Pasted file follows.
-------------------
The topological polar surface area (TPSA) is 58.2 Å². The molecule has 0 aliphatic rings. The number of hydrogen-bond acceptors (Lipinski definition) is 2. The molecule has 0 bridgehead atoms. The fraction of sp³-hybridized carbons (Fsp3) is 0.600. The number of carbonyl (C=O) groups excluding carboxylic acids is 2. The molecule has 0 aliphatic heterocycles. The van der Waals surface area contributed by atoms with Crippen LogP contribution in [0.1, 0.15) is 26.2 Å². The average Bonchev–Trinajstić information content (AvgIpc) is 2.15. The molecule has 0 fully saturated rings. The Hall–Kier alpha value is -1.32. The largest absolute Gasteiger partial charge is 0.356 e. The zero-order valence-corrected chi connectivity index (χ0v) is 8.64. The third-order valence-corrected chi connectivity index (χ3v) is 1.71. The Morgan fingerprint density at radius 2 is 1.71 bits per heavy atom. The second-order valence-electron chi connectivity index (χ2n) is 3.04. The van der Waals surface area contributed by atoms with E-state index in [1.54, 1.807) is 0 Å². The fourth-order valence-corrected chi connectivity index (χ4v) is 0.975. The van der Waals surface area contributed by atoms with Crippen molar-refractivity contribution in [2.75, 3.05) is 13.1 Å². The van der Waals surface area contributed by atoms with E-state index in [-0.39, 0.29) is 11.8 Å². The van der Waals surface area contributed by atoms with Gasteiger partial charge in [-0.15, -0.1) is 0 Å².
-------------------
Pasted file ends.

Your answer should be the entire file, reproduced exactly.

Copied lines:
The topological polar surface area (TPSA) is 58.2 Å². The molecule has 0 aliphatic rings. The number of hydrogen-bond acceptors (Lipinski definition) is 2. The molecule has 0 bridgehead atoms. The fraction of sp³-hybridized carbons (Fsp3) is 0.600. The number of carbonyl (C=O) groups excluding carboxylic acids is 2. The molecule has 0 aliphatic heterocycles. The van der Waals surface area contributed by atoms with Crippen LogP contribution in [0.1, 0.15) is 26.2 Å². The average Bonchev–Trinajstić information content (AvgIpc) is 2.15. The molecule has 0 fully saturated rings. The Hall–Kier alpha value is -1.32. The largest absolute Gasteiger partial charge is 0.356 e. The zero-order valence-corrected chi connectivity index (χ0v) is 8.64. The third-order valence-corrected chi connectivity index (χ3v) is 1.71. The Morgan fingerprint density at radius 2 is 1.71 bits per heavy atom. The second-order valence-electron chi connectivity index (χ2n) is 3.04. The van der Waals surface area contributed by atoms with E-state index in [1.54, 1.807) is 0 Å². The fourth-order valence-corrected chi connectivity index (χ4v) is 0.975. The van der Waals surface area contributed by atoms with Crippen molar-refractivity contribution in [2.75, 3.05) is 13.1 Å². The van der Waals surface area contributed by atoms with E-state index in [-0.39, 0.29) is 11.8 Å². The van der Waals surface area contributed by atoms with Gasteiger partial charge in [-0.15, -0.1) is 0 Å².